December 11 2007
Given Kazakhstan's economic reliance on its natural resources, court practice on questions of subsurface use is of particular significance. However, until recently the courts’ position on when the state may terminate subsurface use contracts has been uncertain.
The uncertainty arises because contracts for subsurface use are governed both by the Law on the Subsurface and Subsurface Use and by the Civil Code, and the legislative provisions are not entirely consistent.
Article 401 of the code provides that a court may confirm the termination of a contract at the request of a party only if the other party is in material breach of the contract. However, Article 45(2) of the law sets out eight further grounds on which the state may enforce early termination of a contract. For example, the state may terminate a subsurface use contract if a contractor refuses or fails to remedy within a reasonable period a factor which has caused its contract to be suspended by the state.
Articles 4 and 6 of the Law on Normative Legal Acts provide that, in the event of a conflict between a code and a law, the provisions of the code apply; the respective conflicting terms of the law may apply only after the code has been amended accordingly. This suggests that the code will always prevail over the law. However, Article 1 of the code stipulates that it applies to "relations for subsurface use" only to the extent that such relations are not regulated by specific legislation on subsurface use.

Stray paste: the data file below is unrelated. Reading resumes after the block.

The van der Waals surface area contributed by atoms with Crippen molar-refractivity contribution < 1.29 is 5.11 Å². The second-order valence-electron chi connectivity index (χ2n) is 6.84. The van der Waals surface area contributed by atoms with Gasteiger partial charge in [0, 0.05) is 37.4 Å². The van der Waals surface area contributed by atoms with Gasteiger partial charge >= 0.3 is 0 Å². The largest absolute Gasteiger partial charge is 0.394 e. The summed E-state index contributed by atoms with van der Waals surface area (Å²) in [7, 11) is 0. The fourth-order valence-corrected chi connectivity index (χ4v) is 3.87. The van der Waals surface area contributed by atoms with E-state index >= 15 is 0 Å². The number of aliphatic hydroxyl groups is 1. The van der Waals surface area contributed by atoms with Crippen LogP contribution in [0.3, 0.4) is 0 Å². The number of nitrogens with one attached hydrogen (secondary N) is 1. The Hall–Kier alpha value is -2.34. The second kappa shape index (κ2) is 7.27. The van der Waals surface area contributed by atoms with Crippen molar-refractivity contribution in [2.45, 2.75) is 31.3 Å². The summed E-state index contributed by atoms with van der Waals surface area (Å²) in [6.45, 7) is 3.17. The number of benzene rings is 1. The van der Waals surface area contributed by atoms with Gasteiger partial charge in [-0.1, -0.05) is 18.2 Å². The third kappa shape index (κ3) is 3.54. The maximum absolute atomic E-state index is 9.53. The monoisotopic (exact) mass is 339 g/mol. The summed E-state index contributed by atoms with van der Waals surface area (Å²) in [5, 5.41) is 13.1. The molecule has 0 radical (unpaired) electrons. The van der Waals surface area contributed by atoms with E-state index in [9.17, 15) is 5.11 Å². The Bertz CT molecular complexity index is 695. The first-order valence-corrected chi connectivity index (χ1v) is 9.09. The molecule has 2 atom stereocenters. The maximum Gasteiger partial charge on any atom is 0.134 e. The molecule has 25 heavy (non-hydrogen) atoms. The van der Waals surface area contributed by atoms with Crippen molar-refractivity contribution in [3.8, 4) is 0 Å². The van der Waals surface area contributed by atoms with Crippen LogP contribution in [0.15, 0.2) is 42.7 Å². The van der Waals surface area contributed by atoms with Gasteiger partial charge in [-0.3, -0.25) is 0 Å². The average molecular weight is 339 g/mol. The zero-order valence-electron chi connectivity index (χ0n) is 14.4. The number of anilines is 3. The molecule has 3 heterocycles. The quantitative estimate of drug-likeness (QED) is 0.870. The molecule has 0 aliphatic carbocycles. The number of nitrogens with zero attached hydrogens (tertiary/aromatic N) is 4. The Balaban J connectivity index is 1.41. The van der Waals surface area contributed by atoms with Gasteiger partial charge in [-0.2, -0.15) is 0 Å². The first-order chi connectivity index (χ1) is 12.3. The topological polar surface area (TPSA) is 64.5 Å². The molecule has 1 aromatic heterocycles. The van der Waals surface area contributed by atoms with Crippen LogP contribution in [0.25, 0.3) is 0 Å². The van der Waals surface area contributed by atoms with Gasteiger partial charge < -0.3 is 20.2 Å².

The courts have not applied a uniform reading of Article 1 of the code and have failed to agree on the question of whether termination of a subsurface use contract falls within the scope of the term 'subsurface use relations' - if it does not, the code should prevail over the law on termination issues and the courts should apply it accordingly.
In a string of recent appellate reviews of cases in which contractors sued the Ministry of Energy and Mineral Resources for the unlawful termination of their subsurface use contracts, the Supreme Court has ruled that the law prevails.
In one case the contractor claimed that the ministry had incorrectly suspended the contract and had subsequently unlawfully terminated it in breach of Article 401 of the code. The court upheld the lower courts' findings that the ministry had: (i) validly suspended the contract on the grounds of the contractor’s failure to invest $2 million and to finance professional training for Kazakh personnel, as it was contractually required to do; and (ii) rightfully terminated the contract after the contractor had failed to remedy its non-compliance within the set term. The court also unequivocally stated that law regulates the termination of subsurface use contracts, and that therefore the code does not apply when such contracts are terminated.
In light of amendments to the law in October 2007, which extend the state’s ability unilaterally to rescind subsurface use contracts for reasons of national security, the recent developments in court practice may indicate a new risk for foreign investors - and signal a need for such investors to comply closely with their obligations under contracts for subsurface use.
For further information on this topic please contact Vladimir Furman or Dinara Jarmukhanova at McGuireWoods Kazakhstan LLP by telephone (+7 3272 596 100) or by fax (+7 3272 596 116) or by email (email@example.com or firstname.lastname@example.org).
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Vladimir P Furman
Dinara M Jarmukhanova